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Basically I am looking for more information from neutral or sympathetic sources about Rabbi Aharon Leib Shteinman's recent statement saying something along the lines of it was too hard for Bnei Torah to await for Moshiach.

The initial report I saw here was an editorial, with a link to an attempted (but incomplete) transcript. And although it has the audio, I can't quite parse it. Also, there may have been subsequent clarification.

According to what was reported, he said that no one fulfills the obligation of waiting for Moshiach, therefore we hope that they fulfill the other Mitzvos and rely on Rabbi Hillel for the failure to do it.

Besides the fact that I don't understand this at all (Hillel isn't understood to deny a messianic era, just a king, AFAIK, so why would the rest change?), Googleing to find any further statements about this didn't turn up much, rather a secondary, and again plainly unsympathetic, sites, which are pointing out Rabbi Shteinman's earlier promotion of the idea of Torah and Mitzvah observance being tied to Moshiach, e.g. here:

"The Redemption is very near," he added. "We must do everything we can to fulfill Torah and Mitzvos, to the extent of self-sacrifice."

So what do neutral and/or sympathetic people say about this conversation? Or has he himself clarified since then?

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    The relevant statement of Rabbi Hillel is on Sanhedrin 99a. (I assume) – Double AA Jun 25 '14 at 18:38
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    About Hillel and what he holds: judaism.stackexchange.com/questions/37788/… – הנער הזה Jun 25 '14 at 18:56
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    Considering this is from a lubavich blog about someone who is not fan of theirs it may not be the exact truth. But as regards the statement itself I would agree with him for the simple reason that most people especially from chabad have all the wrong idea of what moshiach is about. – preferred Jun 26 '14 at 11:55
  • The simple understanding of R. Hillel is no messiah at all, and many understood him that way. However, the Talmud explicitly condemns his view, so it is presumably irrelevant. Quoting it was likely IMHO an evasion tactic. – mevaqesh Nov 20 '16 at 16:43
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The statement of RAL Steinman has been misrepresented (not surprising considering the large movement that opposes his leadership). His statement must be understood in the following context: Rambam Mlachim 11:1 states: "And anyone who does not believe in him (Mashiach), or whoever does not await his arrival (mechakeh l'viatho), not in the other prophets alone does he "kofer" (deny), but in the Torah and Moshe Rabbenu". The conversation between RALS and Rabbi Bergman was about the interpretation of "await his arrival". Rabbi Bergman maintained that anyone who does not actively await the arrival of Mashiach is a heretic and outside of the pale of Judaism, based on Rambam's famous assertion that one who is lacking in any of the 13 Principles doesn't have the status of a believing Jew. RALS was attempting to convince him him of how radical this understanding is: how many believing Jews today actively are "awaiting his arrival"? Obviously, he maintained, the implication of these words was not that 99.9% of Orthodox Jewry are non-believers, rather the understanding of this phrase is something more moderate, such as that "awaiting" means not giving up hope of his arrival, or something similar. Later in the conversation, Rabbi Bergman again attempted to bring up the topic, to which RALS replied "There is a view in the Gemara that Mashiach will not come", upon which he was questioned as to what he meant to imply with this, and to which he evaded the question.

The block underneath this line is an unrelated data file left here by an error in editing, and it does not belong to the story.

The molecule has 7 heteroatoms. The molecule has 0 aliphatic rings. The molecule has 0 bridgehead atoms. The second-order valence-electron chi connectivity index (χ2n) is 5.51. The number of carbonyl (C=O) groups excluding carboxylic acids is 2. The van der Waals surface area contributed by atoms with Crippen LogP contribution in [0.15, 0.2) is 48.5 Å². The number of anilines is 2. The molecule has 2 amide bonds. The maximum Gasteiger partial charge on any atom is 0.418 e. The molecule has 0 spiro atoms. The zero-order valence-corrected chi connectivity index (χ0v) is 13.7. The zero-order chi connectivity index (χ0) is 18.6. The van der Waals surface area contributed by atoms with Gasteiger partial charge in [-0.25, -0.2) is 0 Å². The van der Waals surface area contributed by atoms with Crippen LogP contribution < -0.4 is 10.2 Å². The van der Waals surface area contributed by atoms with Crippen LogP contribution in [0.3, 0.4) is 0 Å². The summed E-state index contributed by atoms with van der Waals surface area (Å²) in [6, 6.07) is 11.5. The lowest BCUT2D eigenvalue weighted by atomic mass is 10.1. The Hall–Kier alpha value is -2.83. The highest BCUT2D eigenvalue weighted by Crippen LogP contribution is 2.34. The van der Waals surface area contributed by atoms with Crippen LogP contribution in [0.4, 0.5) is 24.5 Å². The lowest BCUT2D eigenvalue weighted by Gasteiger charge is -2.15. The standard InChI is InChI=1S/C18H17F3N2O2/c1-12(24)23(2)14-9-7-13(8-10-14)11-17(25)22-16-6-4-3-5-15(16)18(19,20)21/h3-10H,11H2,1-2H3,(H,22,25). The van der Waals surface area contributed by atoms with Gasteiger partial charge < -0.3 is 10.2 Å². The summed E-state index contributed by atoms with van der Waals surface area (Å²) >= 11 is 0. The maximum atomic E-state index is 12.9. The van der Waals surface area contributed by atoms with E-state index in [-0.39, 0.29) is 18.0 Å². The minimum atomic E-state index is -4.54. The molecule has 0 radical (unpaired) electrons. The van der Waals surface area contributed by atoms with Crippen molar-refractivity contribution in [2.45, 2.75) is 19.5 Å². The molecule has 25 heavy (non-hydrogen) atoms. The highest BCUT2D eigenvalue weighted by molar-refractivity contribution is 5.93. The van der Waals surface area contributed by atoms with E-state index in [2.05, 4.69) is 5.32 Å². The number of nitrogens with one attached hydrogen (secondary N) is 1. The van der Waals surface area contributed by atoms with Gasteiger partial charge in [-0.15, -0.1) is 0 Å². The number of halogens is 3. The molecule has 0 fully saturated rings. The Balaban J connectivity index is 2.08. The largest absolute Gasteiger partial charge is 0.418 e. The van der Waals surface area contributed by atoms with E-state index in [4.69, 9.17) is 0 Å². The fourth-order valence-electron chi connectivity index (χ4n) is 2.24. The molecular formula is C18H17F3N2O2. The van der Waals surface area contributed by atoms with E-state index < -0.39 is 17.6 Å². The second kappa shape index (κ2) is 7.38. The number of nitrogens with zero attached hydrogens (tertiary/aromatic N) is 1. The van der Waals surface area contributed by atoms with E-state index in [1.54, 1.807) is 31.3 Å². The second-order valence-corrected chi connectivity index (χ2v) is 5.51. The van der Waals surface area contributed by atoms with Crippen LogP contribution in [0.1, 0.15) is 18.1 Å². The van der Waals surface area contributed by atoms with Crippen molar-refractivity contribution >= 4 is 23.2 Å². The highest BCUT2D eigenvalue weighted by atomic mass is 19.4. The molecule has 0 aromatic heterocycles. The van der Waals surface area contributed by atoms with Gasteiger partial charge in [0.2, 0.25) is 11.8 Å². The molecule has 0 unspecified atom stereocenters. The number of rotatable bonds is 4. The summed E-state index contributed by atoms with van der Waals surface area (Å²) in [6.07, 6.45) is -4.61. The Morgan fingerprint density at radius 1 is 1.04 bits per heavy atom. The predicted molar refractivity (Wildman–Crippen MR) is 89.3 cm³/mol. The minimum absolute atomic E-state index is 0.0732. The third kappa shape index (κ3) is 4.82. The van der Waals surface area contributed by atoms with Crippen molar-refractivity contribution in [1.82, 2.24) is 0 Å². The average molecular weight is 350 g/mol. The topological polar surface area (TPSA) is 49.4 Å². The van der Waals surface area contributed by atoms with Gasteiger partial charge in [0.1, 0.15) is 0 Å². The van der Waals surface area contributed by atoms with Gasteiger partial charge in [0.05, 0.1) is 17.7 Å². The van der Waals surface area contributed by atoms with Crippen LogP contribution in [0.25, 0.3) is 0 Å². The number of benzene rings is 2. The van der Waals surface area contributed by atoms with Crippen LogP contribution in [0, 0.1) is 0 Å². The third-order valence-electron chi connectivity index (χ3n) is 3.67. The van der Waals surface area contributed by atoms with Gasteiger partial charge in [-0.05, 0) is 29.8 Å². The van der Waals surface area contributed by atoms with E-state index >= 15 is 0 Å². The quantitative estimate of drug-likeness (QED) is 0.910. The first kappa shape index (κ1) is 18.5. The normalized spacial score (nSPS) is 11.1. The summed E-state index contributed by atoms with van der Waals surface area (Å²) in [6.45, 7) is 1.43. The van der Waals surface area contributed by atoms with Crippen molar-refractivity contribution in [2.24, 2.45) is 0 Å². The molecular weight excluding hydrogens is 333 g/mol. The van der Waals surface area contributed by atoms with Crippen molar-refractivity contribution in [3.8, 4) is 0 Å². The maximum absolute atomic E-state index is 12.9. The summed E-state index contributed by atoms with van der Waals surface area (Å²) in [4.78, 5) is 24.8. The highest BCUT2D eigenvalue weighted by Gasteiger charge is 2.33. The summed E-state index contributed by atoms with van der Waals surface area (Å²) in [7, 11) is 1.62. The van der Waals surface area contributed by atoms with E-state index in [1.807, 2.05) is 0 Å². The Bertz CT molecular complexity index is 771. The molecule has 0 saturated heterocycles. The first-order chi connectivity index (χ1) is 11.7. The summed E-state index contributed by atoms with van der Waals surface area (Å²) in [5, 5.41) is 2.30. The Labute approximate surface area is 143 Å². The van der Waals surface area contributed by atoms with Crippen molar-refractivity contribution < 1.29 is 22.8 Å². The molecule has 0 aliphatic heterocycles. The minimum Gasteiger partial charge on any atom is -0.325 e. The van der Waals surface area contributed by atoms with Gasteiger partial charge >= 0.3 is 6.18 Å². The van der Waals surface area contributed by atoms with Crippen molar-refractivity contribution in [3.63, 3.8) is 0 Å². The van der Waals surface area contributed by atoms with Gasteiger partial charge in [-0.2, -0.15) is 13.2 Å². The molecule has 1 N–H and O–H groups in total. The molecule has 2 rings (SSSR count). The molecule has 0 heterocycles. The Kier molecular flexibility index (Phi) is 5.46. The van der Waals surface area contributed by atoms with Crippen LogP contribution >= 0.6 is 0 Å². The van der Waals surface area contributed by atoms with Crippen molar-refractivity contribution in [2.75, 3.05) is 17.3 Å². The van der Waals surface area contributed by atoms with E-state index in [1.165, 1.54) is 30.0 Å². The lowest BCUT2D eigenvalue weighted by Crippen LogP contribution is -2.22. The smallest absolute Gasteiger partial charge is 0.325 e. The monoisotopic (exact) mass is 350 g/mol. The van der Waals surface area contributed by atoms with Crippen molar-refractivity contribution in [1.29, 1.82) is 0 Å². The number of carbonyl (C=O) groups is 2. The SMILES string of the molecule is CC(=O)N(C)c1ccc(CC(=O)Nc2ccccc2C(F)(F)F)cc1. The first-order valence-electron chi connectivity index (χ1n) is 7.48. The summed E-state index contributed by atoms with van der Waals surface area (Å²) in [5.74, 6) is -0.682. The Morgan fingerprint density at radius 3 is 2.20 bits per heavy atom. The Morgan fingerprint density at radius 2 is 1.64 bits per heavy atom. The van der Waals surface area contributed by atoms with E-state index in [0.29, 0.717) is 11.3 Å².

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    Basically I am looking for more information from neutral or sympathetic sources What are your sources? Consider editing them into the answer, rather than into the comments. – mevaqesh Nov 20 '16 at 16:50

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